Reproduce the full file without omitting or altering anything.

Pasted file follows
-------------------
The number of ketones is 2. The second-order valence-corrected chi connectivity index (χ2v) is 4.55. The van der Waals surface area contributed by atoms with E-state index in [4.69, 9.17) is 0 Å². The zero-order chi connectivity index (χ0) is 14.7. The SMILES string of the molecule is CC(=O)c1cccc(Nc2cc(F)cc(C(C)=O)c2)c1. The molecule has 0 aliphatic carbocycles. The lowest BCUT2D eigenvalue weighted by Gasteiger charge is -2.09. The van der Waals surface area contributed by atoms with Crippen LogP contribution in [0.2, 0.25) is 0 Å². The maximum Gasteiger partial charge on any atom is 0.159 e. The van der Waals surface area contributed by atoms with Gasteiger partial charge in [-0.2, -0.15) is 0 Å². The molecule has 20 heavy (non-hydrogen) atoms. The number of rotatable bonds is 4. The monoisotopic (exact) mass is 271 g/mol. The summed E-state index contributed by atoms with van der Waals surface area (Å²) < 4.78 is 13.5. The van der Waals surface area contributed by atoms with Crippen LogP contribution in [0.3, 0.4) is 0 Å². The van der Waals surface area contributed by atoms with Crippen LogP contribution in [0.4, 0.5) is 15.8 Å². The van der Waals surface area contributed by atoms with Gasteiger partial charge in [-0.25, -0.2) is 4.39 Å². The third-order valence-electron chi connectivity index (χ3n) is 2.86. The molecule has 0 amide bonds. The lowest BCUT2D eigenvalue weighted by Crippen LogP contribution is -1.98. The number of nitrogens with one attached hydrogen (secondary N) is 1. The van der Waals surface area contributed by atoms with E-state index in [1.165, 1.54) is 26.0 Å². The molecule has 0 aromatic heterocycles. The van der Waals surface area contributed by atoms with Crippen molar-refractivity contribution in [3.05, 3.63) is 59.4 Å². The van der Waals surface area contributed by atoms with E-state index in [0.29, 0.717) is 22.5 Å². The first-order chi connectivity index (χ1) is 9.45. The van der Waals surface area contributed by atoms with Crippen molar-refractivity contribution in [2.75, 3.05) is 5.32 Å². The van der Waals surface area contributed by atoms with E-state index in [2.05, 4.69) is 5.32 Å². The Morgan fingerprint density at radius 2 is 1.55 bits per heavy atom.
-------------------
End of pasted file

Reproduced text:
The number of ketones is 2. The second-order valence-corrected chi connectivity index (χ2v) is 4.55. The van der Waals surface area contributed by atoms with E-state index in [4.69, 9.17) is 0 Å². The zero-order chi connectivity index (χ0) is 14.7. The SMILES string of the molecule is CC(=O)c1cccc(Nc2cc(F)cc(C(C)=O)c2)c1. The molecule has 0 aliphatic carbocycles. The lowest BCUT2D eigenvalue weighted by Gasteiger charge is -2.09. The van der Waals surface area contributed by atoms with Crippen LogP contribution in [0.2, 0.25) is 0 Å². The maximum Gasteiger partial charge on any atom is 0.159 e. The van der Waals surface area contributed by atoms with Gasteiger partial charge in [-0.2, -0.15) is 0 Å². The molecule has 20 heavy (non-hydrogen) atoms. The number of rotatable bonds is 4. The monoisotopic (exact) mass is 271 g/mol. The summed E-state index contributed by atoms with van der Waals surface area (Å²) < 4.78 is 13.5. The van der Waals surface area contributed by atoms with Crippen LogP contribution in [0.3, 0.4) is 0 Å². The van der Waals surface area contributed by atoms with Crippen LogP contribution in [0.4, 0.5) is 15.8 Å². The van der Waals surface area contributed by atoms with Gasteiger partial charge in [-0.25, -0.2) is 4.39 Å². The third-order valence-electron chi connectivity index (χ3n) is 2.86. The molecule has 0 amide bonds. The lowest BCUT2D eigenvalue weighted by Crippen LogP contribution is -1.98. The number of nitrogens with one attached hydrogen (secondary N) is 1. The van der Waals surface area contributed by atoms with E-state index in [1.165, 1.54) is 26.0 Å². The molecule has 0 aromatic heterocycles. The van der Waals surface area contributed by atoms with Crippen molar-refractivity contribution in [3.05, 3.63) is 59.4 Å². The van der Waals surface area contributed by atoms with E-state index in [0.29, 0.717) is 22.5 Å². The first-order chi connectivity index (χ1) is 9.45. The van der Waals surface area contributed by atoms with Crippen molar-refractivity contribution in [2.75, 3.05) is 5.32 Å². The van der Waals surface area contributed by atoms with E-state index in [2.05, 4.69) is 5.32 Å². The Morgan fingerprint density at radius 2 is 1.55 bits per heavy atom.